10.06.2010. UNDP and the Global Compact Network in Russia supported the All-Russian ‘Forum Creating Shared Value: the strategy of corporate social responsibility’
The participants of the All-Russian Forum ‘Creating Shared Value’ in Moscow, including representatives of state bodies, business community, civil society and mass media discussed what steps need to be taken to make social programmes in Russia success.
The All-Russian Forum ‘Creating Shared Value: the strategy of corporate social responsibility’ took place in Moscow. The Forum was initiated by Nestle company and supported by the United Nations Development Programme (UNDP) and the Global Compact Network in Russia. Participants from large companies, civil society organizations, government structures and mass media shared their experience in responding to social challenges. They presented best practices in CSR and formulated proposals for further development of CSR programmes in Russia.
The speakers included representatives of UNDP, Ministry of Education and Science of RF, GC Network in Russia, Public chamber and charity organisations, and Nestle company. During the discussion session entitled ‘Corporate Social Responsibility: Principles of Partnership between Business, Power and Society’ the attention was focused on the most acute issues related to social programmes implementation. Among other things, the participants spoke about the lack of appropriate coordination among the shareholders in the process, the imperfection of CSR-related legislation, the limited attention to this area on the part of mass media, the role of volunteers in resolution of social problems and other important issues.
Frode Mauring, UN Resident Coordinator and UNDP Resident Representative in Russia said: “We believe that the more progress the country is making in terms of economic growth, institutional and social reforms, the more should business be engaged in resolution of challenges, which appear on the country’s agenda. And it is also in the interests of business to have a well functioning society to operate in.”
According to Alexander Bim, Director of the Sustainable Development Project under the GC Network in Russia, “much has been done in Russia to form a modern and constructive perception of CSR. As an example, these issues are thoroughly examined in the Social Chart of Russian business, adopted by the Russian Union of Industrialists and Entrepreneurs. At the global level, the essence of CSR is reflected in the 10 principles of the UN Global Compact, and Global Reporting Initiative (GRI) documents. However, both businesses and expert community face a variety of CSR interpretations – from identifying it as charity or viewing it as obligatory ‘state order’, additional financial burden for companies. A universal perception of CSR would increase the potential for the constructive application of this concept. From our point of view, CSR is first of all, about ensuring effective interaction of companies with external business and social environment based on a balanced approach, a synergy between a corporate business strategy and interests of partners, consumers, and other stakeholders.
Niels Christiansen, Nestle Vice-president on Public Affairs, gave a detailed account of his company’s CSR approach: “For a business to be successful in the long term, it has to create value not only for its shareholders but also for society. Nestle calls this approach ‘creating shared value’ and focuses on the three key areas of public life: nutrition, water and rural development.”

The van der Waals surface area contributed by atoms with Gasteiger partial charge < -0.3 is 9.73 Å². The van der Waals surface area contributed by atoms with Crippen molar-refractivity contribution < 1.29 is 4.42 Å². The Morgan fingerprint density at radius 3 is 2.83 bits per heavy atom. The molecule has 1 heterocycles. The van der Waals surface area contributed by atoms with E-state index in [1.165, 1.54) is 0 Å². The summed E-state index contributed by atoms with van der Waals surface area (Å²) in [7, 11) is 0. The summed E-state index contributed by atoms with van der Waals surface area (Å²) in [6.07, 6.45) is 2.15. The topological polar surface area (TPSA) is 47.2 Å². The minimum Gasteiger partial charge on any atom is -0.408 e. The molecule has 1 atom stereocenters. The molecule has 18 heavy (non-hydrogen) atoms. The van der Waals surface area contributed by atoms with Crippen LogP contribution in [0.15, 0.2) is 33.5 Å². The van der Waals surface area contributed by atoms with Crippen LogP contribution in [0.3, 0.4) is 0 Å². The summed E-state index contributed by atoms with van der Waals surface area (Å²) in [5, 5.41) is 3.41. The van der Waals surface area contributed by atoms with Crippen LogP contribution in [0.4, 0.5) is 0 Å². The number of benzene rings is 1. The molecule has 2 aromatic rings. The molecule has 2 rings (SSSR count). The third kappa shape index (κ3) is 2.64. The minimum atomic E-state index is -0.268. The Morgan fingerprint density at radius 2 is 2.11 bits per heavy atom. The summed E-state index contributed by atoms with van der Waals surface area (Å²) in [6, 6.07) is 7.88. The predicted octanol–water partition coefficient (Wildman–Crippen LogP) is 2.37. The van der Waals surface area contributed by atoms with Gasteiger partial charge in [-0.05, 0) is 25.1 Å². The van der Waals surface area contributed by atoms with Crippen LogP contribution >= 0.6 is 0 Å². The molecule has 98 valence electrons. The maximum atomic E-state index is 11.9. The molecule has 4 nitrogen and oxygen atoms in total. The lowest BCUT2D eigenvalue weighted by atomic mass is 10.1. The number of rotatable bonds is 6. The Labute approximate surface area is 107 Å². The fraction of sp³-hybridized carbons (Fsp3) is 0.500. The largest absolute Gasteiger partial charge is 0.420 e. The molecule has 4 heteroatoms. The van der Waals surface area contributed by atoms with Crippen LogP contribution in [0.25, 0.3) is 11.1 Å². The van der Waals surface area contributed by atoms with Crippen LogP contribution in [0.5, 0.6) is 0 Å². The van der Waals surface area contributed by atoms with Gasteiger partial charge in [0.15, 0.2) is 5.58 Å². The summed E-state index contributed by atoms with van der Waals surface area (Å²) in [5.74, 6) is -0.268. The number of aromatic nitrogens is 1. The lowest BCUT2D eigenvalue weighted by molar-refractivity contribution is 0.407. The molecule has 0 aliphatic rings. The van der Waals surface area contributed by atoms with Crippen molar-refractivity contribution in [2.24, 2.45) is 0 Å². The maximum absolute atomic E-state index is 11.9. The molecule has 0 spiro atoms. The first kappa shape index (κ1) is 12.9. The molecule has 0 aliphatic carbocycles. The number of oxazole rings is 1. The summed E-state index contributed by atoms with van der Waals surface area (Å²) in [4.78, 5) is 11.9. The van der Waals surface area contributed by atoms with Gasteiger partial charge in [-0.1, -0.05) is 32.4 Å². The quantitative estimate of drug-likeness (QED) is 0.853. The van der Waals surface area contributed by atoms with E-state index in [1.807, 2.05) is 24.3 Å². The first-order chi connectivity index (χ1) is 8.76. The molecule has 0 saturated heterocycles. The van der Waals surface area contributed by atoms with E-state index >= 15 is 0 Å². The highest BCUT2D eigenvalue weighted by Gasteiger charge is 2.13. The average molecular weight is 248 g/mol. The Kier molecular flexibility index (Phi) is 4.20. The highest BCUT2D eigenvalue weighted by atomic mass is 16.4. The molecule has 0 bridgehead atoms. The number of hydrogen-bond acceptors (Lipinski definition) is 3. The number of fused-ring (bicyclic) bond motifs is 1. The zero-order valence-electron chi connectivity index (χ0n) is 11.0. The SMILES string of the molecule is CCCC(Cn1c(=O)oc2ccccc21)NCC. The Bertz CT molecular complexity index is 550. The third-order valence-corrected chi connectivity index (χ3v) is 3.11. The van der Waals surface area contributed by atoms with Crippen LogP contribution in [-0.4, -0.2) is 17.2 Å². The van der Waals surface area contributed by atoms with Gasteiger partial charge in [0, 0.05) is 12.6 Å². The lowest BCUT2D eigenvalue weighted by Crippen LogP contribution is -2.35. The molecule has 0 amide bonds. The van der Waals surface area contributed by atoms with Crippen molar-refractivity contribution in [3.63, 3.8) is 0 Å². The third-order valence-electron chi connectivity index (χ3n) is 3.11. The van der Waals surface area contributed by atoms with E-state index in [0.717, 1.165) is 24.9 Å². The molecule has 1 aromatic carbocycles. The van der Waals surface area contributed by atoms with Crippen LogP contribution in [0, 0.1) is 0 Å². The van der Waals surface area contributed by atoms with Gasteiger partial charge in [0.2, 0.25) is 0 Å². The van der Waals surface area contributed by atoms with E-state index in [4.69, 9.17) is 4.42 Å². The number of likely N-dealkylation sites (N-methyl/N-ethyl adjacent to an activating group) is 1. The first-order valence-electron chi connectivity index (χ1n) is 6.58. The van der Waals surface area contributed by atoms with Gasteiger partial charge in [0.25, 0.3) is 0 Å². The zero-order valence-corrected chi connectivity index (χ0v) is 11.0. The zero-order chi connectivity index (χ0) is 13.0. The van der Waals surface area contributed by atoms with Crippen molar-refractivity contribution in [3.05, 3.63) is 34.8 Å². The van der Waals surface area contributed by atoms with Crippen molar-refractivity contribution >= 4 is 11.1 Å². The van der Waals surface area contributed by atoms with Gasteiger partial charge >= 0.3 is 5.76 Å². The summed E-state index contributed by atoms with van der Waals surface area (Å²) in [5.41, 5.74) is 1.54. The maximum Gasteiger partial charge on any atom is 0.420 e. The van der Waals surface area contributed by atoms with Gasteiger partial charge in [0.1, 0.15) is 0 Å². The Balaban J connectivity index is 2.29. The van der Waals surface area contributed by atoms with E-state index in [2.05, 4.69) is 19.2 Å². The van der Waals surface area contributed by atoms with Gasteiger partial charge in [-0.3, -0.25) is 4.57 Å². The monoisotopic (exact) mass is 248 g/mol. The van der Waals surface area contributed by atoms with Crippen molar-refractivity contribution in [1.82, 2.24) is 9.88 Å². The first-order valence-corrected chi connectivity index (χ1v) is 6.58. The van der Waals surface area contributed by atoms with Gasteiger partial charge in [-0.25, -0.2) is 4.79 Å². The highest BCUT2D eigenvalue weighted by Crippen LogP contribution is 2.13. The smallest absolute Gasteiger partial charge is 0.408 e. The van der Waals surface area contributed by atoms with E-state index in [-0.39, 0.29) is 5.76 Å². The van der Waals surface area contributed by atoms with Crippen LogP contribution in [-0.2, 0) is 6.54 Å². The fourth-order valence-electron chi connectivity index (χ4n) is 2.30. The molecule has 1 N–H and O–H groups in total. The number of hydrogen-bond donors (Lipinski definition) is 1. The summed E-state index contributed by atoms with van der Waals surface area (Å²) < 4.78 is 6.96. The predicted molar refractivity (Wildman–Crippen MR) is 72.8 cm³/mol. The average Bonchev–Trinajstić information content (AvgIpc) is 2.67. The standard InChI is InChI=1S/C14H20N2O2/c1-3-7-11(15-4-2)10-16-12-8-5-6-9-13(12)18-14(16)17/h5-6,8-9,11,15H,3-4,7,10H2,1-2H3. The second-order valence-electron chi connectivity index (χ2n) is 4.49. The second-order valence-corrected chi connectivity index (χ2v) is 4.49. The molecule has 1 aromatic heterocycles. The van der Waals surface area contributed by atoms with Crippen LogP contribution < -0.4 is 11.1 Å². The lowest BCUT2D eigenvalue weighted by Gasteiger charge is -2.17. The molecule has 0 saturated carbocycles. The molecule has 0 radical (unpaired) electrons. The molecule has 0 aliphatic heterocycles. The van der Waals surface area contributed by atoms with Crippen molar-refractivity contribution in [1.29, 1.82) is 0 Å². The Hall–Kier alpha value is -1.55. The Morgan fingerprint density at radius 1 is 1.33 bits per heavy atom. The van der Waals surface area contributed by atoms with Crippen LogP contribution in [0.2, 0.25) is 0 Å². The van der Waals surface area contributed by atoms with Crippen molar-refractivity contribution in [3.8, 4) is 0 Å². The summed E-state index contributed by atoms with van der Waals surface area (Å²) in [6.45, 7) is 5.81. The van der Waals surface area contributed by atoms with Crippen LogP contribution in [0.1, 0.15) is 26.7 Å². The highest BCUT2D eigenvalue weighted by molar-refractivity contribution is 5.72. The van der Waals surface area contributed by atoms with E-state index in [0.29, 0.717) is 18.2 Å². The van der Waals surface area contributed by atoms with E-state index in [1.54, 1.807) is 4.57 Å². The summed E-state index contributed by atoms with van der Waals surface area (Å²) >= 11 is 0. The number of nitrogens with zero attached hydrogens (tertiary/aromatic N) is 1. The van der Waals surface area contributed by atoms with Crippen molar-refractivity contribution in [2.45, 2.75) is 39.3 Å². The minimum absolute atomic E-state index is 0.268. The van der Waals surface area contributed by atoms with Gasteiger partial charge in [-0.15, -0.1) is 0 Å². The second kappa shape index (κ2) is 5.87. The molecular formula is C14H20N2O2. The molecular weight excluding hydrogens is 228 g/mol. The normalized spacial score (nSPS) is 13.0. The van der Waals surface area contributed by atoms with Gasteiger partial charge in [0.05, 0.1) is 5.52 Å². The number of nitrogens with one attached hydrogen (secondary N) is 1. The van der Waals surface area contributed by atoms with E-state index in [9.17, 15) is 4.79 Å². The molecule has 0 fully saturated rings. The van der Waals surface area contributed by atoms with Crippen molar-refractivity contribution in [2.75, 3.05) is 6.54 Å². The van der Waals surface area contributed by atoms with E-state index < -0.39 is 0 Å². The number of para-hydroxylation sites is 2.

During the discussion session Stefan De Locker, General Director of Nestle Russia, presented the most important social project of his company – the educational initiative for children ‘The Good Nutrition Programme’. “Thanks to this programme, over three million children have got acquainted with basics of the balanced nutrition. Together with the authors of this programme, the Institute of Developmental Physiology, and supported by the Ministry of Education of the RF, we invest money, knowledge and experience into the health of Russian children, which means – into Russia’s future. ‘Creating shared value’ concept is not one of our CSR initiatives, but an integral part of our business strategy and mission, which is to be preferred and the most respected Food, Nutrition, Health and Wellness company.”
Evgeny Bounimovitch, the Ombudsperson for Children’s Rights in Moscow, also pointed to the effectiveness and usefulness of working in the interests of children for society as well: “The programmes targeted at children, have a positive effect on the whole society.”
“The problems addressed at the forum are being discussed at the government level in relevant ministries and institutions,” stressed Valentina Berezina, Head of Unit at the Department of State Policies in Upbringing, Extra-Curricular Education and Social Protection of Children of the Ministry of Education of Russia.
The participants of the Forum agreed on the necessity of further development of a public discussion on CSR programmes and underlined the importance of strengthening practical cooperation in this area between three parties – business, state, and society.
The All-Russian Forum ‘Creating Shared Value: the Strategy of Corporate Social Responsibility’ in Moscow was part of Nestle’s global initiative. This May in London, the International Forum ‘Creating Shared Value’ took place, which brought together over 250 experts in water resources management, food security, rural development, and corporate social responsibility.
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